O'Brian's hugely celebrated epic of the British Navy between 1800 and 1815 has brought together perhaps the most unlikely combination of admirers in the annals of reading. At the dinner, William Waldegrave compared him to Homer, Mark Knopfler rubbed shoulders with the heads of MI5 and MI6, Danielle Steele and Rose Tremain tapped feet to the Beating of the Retreat. Go into any bookshop come publication day and the queue panting for their copy of The Hundred Days will include young and old, male and female, dreamers and sportsmen, philosophers and explorers.
Some have grown up with O'Brian - the first in the series was written in 1970. Others, myself included, came upon him more recently and read them in a tidal wave of energy. Most have returned to read them all through again. What we're talking about with a new O'Brian is a kind of Father Christmas letter about a much-loved and ever-growing family of characters in an unerringly authentic and gloriously patriotic setting. High endeavours alternate with everyday grinds, subtle dilemmas with love affairs, tragedy with comedy. Why wouldn't we like them?
But if you are an O'Brian virgin, beware of trying to jump aboard in mid-voyage. The Hundred Days is better described as the 19th chapter than the 19th book in his 6,300-page long series. Although its publishers insist that it can stand alone, to start here would be like listening to a cello with a duster stuffed in its sound-box. You will miss the echoes and resonances, the variations on a host of themes, that stretch back through the last 18 books. Worst of all, you will fail to understand why, on arrival at page four of The Hundred Days, there will be all over the O'Brian world great wailing and gnashing of teeth, and a general donning of sackcloth and ashes, as his hundreds of thousands of fans absorb the most unjust literary shock since Part VI of Jude the Obscure. Go and buy the first in the series (Master and Commander) and leave me to commiserate with the converted.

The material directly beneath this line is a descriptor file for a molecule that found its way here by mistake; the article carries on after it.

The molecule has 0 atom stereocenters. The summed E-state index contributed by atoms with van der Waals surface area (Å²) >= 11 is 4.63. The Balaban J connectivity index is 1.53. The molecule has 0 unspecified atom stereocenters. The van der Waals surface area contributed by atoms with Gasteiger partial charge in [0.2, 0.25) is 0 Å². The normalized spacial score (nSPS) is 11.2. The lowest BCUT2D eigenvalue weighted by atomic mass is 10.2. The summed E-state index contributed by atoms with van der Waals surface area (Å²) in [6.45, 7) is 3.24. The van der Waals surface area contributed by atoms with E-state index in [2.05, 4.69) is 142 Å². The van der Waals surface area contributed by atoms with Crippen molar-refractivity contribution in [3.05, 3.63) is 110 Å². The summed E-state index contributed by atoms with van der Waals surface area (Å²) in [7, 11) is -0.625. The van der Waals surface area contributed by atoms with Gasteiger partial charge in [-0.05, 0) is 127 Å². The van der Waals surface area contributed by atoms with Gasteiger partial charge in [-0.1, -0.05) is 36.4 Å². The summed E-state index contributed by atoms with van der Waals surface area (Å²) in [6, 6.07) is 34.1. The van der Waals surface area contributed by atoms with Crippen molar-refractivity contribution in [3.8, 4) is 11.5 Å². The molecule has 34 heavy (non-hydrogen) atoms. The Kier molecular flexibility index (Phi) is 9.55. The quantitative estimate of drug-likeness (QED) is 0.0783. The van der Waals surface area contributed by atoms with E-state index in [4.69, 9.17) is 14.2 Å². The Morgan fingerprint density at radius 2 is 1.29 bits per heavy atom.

How can I soften the blow (the nature of which I have no intention of revealing, although crasser critics will do so)? I could tell you that it is, for all that initial shock, worth reading on. That we are back in the vessel Surprise and in the Mediterranean. That this is a much meatier book than The Yellow Admiral. That Aubrey fights some splendid actions and teeters between glory and ruin. That Maturin almost meets his match among the wily Arabs, but also adds to his formidable collection of natural phenomena. That there is promise in the book's sunset of a new dawn.
And finally, having lured you thus far, I can, sadly, promise that its recurring leitmotif is one of the subtlest sketchings of deep, deep grief in literature.
Now for comfits. How about a CD of Musical Evenings with the Captain (Morr Music, 13 Bank Square, Wilmslow, Cheshire, SK9 1AN), a compilation of the sort of pieces that Aubrey and Maturin played together in their cabin, complete with an essay by the Master on the music in ordinary people's lives at the time? Or you could get stuck into recipes for Drowned Baby, Archipel Flottant and Soused Hog's Face from Anne Chotzinoff Grossman and Liza Grossman Thomas's Lobscouse and Spotted Dog, "Which is a Gastronomic Companion to the Aubrey/Maturin novels" (Norton). Never mind "first catch your hare", we're talking syllabubs in which you milk the cow into the bowl and fritters made from the swordfish which happened to pierce the True-love's hull.
Or you could buy the recently reprinted The Golden Ocean and The Unknown Shore (both HarperCollins), the first two books O'Brian wrote. Both about Anson's circumnavigation of the world in 1740, they star a couple of midshipmen who, by all accounts, bear a striking resemblance to Aubrey and Maturin in youth. Or you could go down to "Woolcombe, or Woolhampton as some say", and leave a bunch of lilies at Maiden Oscott bridge.
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